But we also have to ensure South Australia has a human pipeline of resource-industry ready potential men and women. Not just for Olympic Dam but for all of the other projects we’ll hear about today. We have to leverage the support being offered through the various channels in the Copper Strategy and the leading technical and tertiary training institutions that call SA home. We have to work together to ensure the future operators, engineers, geologists and metallurgists have access to state of the art training and technology and the skills and passion needed by our industry today and 10 years from now. And this will become an increasingly important part of our growth strategy preparation.

People capability doesn’t only apply to our workforce. For Olympic Dam to be truly successful, we need a highly skilled and cost-competitive local supply network as well. Similarly in order for South Australia’s Copper Strategy to be a true success, the State must benefit - not only through taxes and royalties, but through activation in the growth of the resource industry – creating more jobs and ploughing more investment back into South Australia.

We know we need to make it easier for companies to work with us and we need to make sure we’re connected to the right suppliers, with the right capacity for the right projects. And to do this, we need to understand the supply landscape in SA better. That’s why next week Olympic Dam is launching a new general expression of interest on the Industry Capability Network (ICN) Gateway. We are calling on new and existing companies to register their interest in providing construction services to Olympic Dam. This is the first time Olympic Dam has used the ICN to reach out to the local market and I encourage contractors in the audience today to register their interest at gateway.inc.org.au.

All things considered, Australia is incredibly well placed to support increased supply into the global market given our resource and reserves.  Australian resources and reserves contain about 85Mt of Cu metal and we are the 6th largest copper producer globally. We also have a good portfolio of high quality deposits – and with approximately 58 per cent of Cu metal in the Australian deposits, there is clearly huge potential for Olympic Dam to deliver a reliable, long-term supply of copper to the world, supported by the right economic and policy settings.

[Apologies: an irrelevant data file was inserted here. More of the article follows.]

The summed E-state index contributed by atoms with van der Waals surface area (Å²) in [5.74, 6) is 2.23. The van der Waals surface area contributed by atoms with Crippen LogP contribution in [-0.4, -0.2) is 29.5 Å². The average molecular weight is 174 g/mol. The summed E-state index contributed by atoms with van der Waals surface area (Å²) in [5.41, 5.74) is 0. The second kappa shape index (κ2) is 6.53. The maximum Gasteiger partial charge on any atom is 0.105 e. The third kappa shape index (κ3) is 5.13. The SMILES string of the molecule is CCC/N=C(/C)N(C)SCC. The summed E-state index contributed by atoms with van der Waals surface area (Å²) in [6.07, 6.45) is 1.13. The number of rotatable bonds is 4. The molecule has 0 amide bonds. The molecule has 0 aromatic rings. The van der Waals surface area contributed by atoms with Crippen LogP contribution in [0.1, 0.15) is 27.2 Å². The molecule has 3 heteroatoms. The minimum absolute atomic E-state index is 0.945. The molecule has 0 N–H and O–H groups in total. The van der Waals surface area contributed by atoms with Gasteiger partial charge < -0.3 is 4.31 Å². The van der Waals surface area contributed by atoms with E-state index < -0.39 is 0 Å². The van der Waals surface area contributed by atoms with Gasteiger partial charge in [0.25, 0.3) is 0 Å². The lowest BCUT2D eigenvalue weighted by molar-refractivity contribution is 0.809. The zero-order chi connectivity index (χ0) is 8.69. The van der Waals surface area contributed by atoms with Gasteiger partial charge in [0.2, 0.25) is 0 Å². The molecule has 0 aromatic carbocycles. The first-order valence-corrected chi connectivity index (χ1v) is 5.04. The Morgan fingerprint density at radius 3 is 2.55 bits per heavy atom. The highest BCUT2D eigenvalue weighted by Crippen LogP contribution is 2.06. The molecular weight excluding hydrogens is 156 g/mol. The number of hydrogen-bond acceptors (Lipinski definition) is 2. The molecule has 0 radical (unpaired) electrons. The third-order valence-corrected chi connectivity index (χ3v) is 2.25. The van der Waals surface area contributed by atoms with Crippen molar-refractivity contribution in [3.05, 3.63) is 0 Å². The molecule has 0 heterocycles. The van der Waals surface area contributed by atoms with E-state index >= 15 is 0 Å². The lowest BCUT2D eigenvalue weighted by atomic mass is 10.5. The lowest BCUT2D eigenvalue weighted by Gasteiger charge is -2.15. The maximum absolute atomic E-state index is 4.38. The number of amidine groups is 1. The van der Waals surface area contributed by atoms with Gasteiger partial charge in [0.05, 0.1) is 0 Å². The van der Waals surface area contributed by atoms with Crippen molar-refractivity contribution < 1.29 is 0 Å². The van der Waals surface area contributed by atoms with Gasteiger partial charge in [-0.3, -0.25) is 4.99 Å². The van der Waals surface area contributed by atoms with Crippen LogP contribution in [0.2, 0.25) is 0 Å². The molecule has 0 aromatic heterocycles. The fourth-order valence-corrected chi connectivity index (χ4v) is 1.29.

In addition to the size and quality of Australia’s copper assets, our proximity to major copper markets including China, India, Japan, South Korea and South East Asia is increasingly valuable. In the near term, BHP sees new supply under development continuing to keep steady copper demand growth well covered, while in the medium to long term the trend also remains positive, as China’s future demand is fuelled by an increasingly consumption-based economy.

To fully grasp this opportunity, the State has outlined its vision to support the industry, and as well as the teaching and research institutions that will enable it.

BHP supports this focus on exploration and discovery, innovation, productivity and efficiency as well as ensuring the local and wider communities in South Australia support and benefit from the development of their resources.

Ultimately, for South Australia to achieve its ambition to triple copper production to one million tonnes per year within the next two decades, Olympic Dam will need to significantly and safely expand its underground operations with a major investment in our infrastructure and our people.

The world is watching South Australia to support future growth; and given our relatively stable legislative environment, the focus of the State Government in supporting the resources sector and promoting the Copper Strategy, we all have reason to envisage a positive future for the State’s copper industry.

And if I could quickly take the opportunity to end with a shameless plug, I’d encourage anyone who wants to be part of the Olympic Dam team to get onto the BHP website and setup a job alert – it is that simple and as I hope I’ve demonstrated today, it’s an exciting time to join!